Does your ‘lung age’ tell you anything useful? New ways of thinking about disease risk

In this blog for people interested in changing to a healthy lifestyle Robert Walton, a general practitioner, looks at new ways of showing your risk of developing common illnesses.

About the only thing I can say in Chinese is “How old are you?”.  Now you could be forgiven for thinking that the answer would be fairly precise and easy to understand – although my linguistic skills have not stretched that far yet!

Well it’s work in progress….

But cutting-edge thinking is that both this question and the answer can be much more complex than they may at first sight appear.  There is now a plethora of calculators which allow you to estimate the age separately of all the individual organs in your body!  For example Public Health England launched a website which will give you your ‘heart age’ by comparing your profile to those of other people with similar blood pressure, cholesterol and other risk factors.  The calculator will then give you your ‘effective heart age’ which is that of a healthy person with the same profile as your own (Spiegelhalter 2016).  So if your ‘real’ heart age is 60 and your effective heart age is 49 then you might be very happy, but if it is 73 you might have some cause for concern!

The same argument applies to other organs and systems of the body such as your lungs or your metabolism.  Whilst there is considerable variation in the scientific backing for some of these calculations and their value in mainstream healthcare has been called into question (McCartney 2018) these estimates of effective age could  a clearer way of conveying your overall risk of developing than ones that have been used so far.  Thus an important question might be ‘If your effective age is higher than your actual age would you be motivated to change your lifestyle to improve your health?’.

Essentially your effective age is a compilation of your risk factors for a particular illness.

Quitting smoking and risk assessment

So a recent Cochrane review (Clair et al 2019) examined whether giving people an assessment of their risk disease might act as a motivator to help people to stop smoking.  The results show a lack of high quality evidence on whether feeding back risk information can help people to quit tobacco.  Overall there were 20 trials with nearly 10,000 participants examining feeding back the results of various biomedical tests to people who were smoking and looking at rates of quitting.  Disappointingly the review concluded that there was no evidence that feedback of risk generally had any effect on subsequent smoking behaviour. This finding applied to studies of several different types including those that gave feedback on smoking exposure, smoking related risk and harm from smoking tobacco.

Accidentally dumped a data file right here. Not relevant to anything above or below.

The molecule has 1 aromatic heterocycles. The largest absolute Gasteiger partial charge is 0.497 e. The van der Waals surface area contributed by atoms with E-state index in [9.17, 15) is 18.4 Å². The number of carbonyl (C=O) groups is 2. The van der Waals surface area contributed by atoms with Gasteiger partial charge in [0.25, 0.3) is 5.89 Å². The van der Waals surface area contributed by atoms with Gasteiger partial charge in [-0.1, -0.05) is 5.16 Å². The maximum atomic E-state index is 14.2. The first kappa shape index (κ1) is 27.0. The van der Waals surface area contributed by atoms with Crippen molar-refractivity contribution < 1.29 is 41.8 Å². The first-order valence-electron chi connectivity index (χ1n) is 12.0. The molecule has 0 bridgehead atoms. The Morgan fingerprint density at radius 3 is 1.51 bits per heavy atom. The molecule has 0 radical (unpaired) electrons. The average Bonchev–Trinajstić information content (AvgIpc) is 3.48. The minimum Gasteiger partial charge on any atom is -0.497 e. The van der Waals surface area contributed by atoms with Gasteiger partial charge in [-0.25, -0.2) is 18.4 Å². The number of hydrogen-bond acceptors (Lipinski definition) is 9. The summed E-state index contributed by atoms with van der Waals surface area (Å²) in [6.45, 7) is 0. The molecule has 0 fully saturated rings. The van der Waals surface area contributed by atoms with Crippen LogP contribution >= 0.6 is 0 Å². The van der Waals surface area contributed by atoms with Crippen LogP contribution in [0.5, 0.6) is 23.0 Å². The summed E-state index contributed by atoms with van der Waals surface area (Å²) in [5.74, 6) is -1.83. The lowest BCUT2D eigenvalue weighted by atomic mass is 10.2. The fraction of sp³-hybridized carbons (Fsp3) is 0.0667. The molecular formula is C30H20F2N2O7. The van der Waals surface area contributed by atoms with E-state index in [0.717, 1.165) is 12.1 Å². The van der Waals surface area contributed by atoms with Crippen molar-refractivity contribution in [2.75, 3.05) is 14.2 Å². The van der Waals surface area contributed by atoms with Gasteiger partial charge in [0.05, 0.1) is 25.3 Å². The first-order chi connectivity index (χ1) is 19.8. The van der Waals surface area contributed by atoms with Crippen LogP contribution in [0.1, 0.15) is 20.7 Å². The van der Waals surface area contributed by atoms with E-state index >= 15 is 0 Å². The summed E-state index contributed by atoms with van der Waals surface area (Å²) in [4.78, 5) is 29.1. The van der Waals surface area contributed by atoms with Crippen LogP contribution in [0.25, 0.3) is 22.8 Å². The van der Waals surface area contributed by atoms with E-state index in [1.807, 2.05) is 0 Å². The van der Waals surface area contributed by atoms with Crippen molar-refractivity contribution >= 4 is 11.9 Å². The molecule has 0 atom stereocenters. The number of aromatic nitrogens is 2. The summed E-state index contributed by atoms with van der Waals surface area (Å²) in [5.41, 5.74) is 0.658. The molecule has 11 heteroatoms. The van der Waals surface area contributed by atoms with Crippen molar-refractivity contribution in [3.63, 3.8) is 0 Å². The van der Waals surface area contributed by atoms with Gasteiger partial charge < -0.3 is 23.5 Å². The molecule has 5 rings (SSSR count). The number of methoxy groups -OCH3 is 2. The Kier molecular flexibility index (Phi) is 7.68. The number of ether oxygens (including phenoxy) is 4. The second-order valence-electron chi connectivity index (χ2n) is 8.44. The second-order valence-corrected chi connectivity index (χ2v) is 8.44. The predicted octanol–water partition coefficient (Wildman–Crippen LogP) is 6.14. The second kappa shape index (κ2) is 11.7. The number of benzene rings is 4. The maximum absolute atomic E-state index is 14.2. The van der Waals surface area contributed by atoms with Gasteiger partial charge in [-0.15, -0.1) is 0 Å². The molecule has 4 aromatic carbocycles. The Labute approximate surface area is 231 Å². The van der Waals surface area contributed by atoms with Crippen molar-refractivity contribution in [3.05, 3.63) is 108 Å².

Only two studies included in the review looked at feeding back the risk factors in the form of  lung age and then measured subsequent smoking cessation.  In one trial in general practice in the UK, participants had their lung function measured and then a computer software system estimated their lung age which was fed back to the participants if it was higher than their chronological age (Parkes et al 2008). This trial showed an increase in the smoking cessation rate at 12 months from 6.4% to 13.6%. The other trial in people having problems with substance use was much smaller – only 50 people – and the estimate of the effect was therefore less precise and the results showed no evidence of any benefit (Drummond et al 2014).